Opinion: From Lehman to a digital housing platform

Today is the 15th anniversary of the collapse of Lehman Brothers. The great financial crisis (GFC) revealed a defective supply chain, metrics unable to assess local risk and markets incapable of answering Ben Bernanke’s defining question – “what’s this stuff worth?”

The requirements of a Digital Housing Platform were well understood long before the crisis.  The components needed to move housing past a costly, error prone, disconnected system include:

  • Authentication: Identity is the key control point in any digital interaction. The capability to “identity proof” the participants in a complex, multi-party transaction is fundamental to establishing trust, reducing fraud and removing friction between “relying parties.” The capability to authenticate, issue and revoke digital credentials is central to controlling access, verifying rights and accepting content from supply chain partners.
  • Authorization: A digital loan file of record accessed by a broad range of trusted identities from lenders to guarantors to investors requires a permission structure. What functions are individuals and organizations allowed to perform including viewing, editing, printing, exporting and approving? The capability to enforce these rights can eliminate errors and rework. The result should be collapsing costs and cycle times, improving quality, reducing repurchase risk and certifying that a loan, and its related assets are “Fit 4 Sale.”
  • Non-Repudiation: E-sign became federal law in 2000 but digital signatures are only a subset of the integrity component. Investors require assurance that a file, note or instrument reflects the verifiable intentions of the committed parties. Sensitive content must be protected in motion over networks and at rest within repositories. Technologies like encryption help deliver certainty that content has not been tampered with.
  • Validation: Mortgage is a manufacturing process with end products dependent on accurate information. Data is imported from multiple sources including credit agencies, public records aggregators, appraisers, inspectors, title and insurance firms and Realtors.  How do we know that the data is correct, can the source be verified, does it meet quality standards and can compliance with pricing guidelines be guaranteed?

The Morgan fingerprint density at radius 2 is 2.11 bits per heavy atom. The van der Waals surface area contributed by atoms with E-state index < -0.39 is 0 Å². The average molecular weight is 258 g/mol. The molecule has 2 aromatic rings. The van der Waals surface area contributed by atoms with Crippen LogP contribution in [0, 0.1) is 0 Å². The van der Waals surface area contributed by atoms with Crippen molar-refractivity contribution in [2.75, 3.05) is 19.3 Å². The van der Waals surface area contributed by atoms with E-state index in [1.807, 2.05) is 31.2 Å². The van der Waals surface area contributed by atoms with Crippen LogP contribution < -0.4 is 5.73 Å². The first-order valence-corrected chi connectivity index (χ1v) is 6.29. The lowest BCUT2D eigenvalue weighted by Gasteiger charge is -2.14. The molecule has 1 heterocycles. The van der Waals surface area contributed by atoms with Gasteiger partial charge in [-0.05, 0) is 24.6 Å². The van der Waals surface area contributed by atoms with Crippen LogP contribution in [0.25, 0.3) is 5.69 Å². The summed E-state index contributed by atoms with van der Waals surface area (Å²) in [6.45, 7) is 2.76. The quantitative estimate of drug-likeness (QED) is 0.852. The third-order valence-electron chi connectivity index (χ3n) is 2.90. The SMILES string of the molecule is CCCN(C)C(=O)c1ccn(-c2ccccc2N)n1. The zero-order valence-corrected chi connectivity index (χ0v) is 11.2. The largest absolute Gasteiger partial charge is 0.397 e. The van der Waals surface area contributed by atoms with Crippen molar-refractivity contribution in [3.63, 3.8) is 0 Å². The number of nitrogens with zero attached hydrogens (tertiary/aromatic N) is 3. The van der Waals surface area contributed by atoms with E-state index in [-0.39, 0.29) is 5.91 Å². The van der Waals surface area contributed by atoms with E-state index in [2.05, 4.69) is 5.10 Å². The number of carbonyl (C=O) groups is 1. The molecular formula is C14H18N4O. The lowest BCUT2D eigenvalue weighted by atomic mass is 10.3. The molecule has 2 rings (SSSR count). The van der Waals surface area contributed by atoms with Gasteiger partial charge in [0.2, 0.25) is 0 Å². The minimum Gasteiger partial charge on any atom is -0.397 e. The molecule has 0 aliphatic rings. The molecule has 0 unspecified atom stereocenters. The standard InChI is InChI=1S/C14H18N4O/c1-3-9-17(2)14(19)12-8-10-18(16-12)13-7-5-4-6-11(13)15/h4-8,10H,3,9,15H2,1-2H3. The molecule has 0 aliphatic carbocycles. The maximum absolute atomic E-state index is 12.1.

• Federation: Integrating the fragmented, localized and diverse housing ecosystem is the major challenge for any network delivering content from trusted sources. Standard agreements define shared responsibilities and what happens when mistakes happen.  These policy considerations, enforced by technology and legal conventions, are required for interoperability among supply chains and between competing “Super Apps.”  
  • Registration: A golden record of who owns the asset is a prerequisite for any commercial trading system. Improving the ability of MERS to verify and transfer ownership required capital, time and technology. Extending the registration component to county recording offices was another platform foundation.
  • Transactions: Platforms are “plug and play” once federated policies are widely implemented. Matching and clearing trades in open exchanges for multiple asset classes is a core ICE capability. The Ellie Mae component provided a critical mass of connections to begin the process of reinventing the property transaction. 
  • Compensation: Payments reveal the end points of the ad-hoc networks that characterize real estate. A servicing system that touches the consumer every month can be extended to all the participants in the original transaction. As every consumer facing commercial platform will attest — payments are the prize.
  • Information: Listings are on platform and new metrics will assess the risk, value and volatility of submarkets.
  • Integration: The sector reimagines portals, anchors federations, converges markets and makes money.

The DC3 platform launched in 1937 featured five components that had to be invented to make commercial air travel possible. Apple’s iPhone integrated 12 new components in 2007, and its reach has been extended to multiple vertical markets including banking. Housing finally has a Digital Platform that can attack several hard problems. What’s next?

Stuart McFarland is the former EVP Operations and CFO at Fannie Mae, EVP General Manager at GE Capital Mortgage Services, and CEO at GE Capital Asset Management.

This column does not necessarily reflect the opinion of HousingWire’s editorial department and its owners.

To contact the author of this story:
Stuart McFarland at [email protected]

To contact the editor responsible for this story:
Tracey Velt at [email protected]

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